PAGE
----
The DUI Checkpoint Scam: 16 Cops + 6 Hours of Overtime = 4 Drunks

How many cops does it take to bust a drunk driver? A whole lot of ’em if they’re running a checkpoint.

Last month we asked Chief Michael Sellers a few questions on recent DUI checkpoints in Fullerton. The stats that we got back lead to the conclusion that DUI checkpoints are just a handy bonus program for Fullerton cops, with little effect on public safety.

Back in March the Fullerton PD ran a 6 hour DUI checkpoint which employed sixteen police officers, each of them earning overtime pay — that’s 150% of their normal wage.  At the end of the night, the police had nabbed only four motorists for driving under the influence. The city also impounded a dozen cars from unlicensed drivers, but that’s a whole different shakedown.

Just stand here?

While hundreds of law-abiding drivers were being forced to stop and produce identification, patrons at downtown bars were spreading the word… intoxicated drivers should drive around the checkpoint on the way home.

So what is Chief Sellers’ excuse for such a blatant handout to his boys in blue?

Those guys made me do it.

The checkpoints are funded by state grants, says Sellers, as if that justifies any ‘ol squanderance that public employees can dream up. Around here, we call that “passing the buck”. It’s still our money, Chief, and we don’t want to fund overtime for your officers if they can’t be effective.

No local program should operate just because the state says it can. This is California, after all — a state renowned for it’s fiscal irresponsibility and zealous over-governance. Sixteen public safety employees on overtime without any significant accomplishments might slide under the radar in Sacramento, but we have higher expectations of our local agencies.

There will be another DUI checkpoint on tonight along Commonwealth in downtown Fullerton.

44 Replies to “The DUI Checkpoint Scam: 16 Cops + 6 Hours of Overtime = 4 Drunks”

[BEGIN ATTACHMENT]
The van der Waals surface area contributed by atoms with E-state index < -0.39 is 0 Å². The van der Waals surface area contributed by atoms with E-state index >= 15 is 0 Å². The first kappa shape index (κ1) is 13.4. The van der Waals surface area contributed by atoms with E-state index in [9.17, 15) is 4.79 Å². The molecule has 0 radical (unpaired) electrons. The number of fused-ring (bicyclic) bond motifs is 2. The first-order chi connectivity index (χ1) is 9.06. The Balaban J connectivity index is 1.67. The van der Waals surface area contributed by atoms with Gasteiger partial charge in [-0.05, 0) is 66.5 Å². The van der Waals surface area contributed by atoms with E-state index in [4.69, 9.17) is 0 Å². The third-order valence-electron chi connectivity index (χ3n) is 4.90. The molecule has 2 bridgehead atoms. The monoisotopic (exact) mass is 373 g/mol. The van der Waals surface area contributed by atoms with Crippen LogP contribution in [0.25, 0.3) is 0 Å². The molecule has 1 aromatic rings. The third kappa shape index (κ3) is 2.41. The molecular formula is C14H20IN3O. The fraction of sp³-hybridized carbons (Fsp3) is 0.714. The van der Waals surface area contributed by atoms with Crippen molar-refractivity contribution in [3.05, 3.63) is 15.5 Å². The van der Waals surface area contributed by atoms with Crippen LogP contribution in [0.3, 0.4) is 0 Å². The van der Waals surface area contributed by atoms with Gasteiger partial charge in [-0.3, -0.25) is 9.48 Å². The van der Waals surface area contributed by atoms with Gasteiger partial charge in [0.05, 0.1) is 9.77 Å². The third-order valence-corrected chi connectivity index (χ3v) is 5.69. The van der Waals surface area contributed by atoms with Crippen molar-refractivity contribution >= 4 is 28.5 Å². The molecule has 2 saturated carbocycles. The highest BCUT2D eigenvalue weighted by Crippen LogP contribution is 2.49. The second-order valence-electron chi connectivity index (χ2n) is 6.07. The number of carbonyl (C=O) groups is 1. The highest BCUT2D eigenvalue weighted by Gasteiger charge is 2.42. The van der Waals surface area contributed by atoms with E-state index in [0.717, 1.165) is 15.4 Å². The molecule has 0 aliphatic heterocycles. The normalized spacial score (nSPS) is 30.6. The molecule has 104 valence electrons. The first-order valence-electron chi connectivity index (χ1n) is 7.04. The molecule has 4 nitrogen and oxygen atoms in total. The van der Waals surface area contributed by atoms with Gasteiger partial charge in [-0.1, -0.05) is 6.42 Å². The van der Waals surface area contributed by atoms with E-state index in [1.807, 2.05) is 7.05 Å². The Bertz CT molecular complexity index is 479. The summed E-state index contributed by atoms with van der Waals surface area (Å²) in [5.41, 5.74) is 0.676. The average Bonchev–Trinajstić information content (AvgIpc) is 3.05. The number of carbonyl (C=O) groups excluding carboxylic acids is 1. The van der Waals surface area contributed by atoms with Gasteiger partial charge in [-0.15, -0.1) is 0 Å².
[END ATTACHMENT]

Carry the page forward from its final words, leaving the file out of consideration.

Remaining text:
1. Playing a shell game with public funds seems to satisfy Joe Citizen. Until there is not enough money left to buy the shells.

  2. It’s true that word of the DUI checkpoints spreads around the bars very quickly. Nobody stops drinking, but they do choose a different route home.

  3. Seems like it would just be cheaper to set up the checkpoint outside the bar. As the drunks wander out of the bars, tag ’em and bag ’em.

  4. How are these things still considered legal and constitutionally acceptable? Papers, please.

  5. If the PD and the community are serious about drunk driving, post breathalizers at all of the parking lot exits. No Blow, No Go, No Way.

    That would be a good start that I think I heard first from a commentator regarding the downtown booze-doggle.

  6. In 1990 the Supreme Court narrowly ruled that DUI checkpoints were only a minor infringement on the right to be free from “unreasonable searches and seizures.”

    Checkpoints set up with the sole purpose of paying officers overtime and impounding vehicles for cash, however, are not constitutionally protected. The city of Escondido is dealing with this issue right now.

  7. Public employees’ unions have corrupted the processes of local government (e.g. school teachers “teach” Leftist propaganda and social deviance, not necessarily because all of them believe it, but rather to ensure continuance of their huge financial over-compensation for the small “price” of selling their souls.

    The police and fire employees are vastly more over compensated for their jobs, which similarly would not receive even half of the pay rates, except for the fact that it is a vicious cycle of money flows from the union members back to the (union member self-serving politicians) on the other side of the “bargaining” table.

    This sad state of affairs is the triumph of the Democrat-Communist Party in America which must merely get over 50% of the population fully beholden to – dependent upon – government largess in order to overwhelm and smother this nation, as the last bastion of limited government freedom on earth.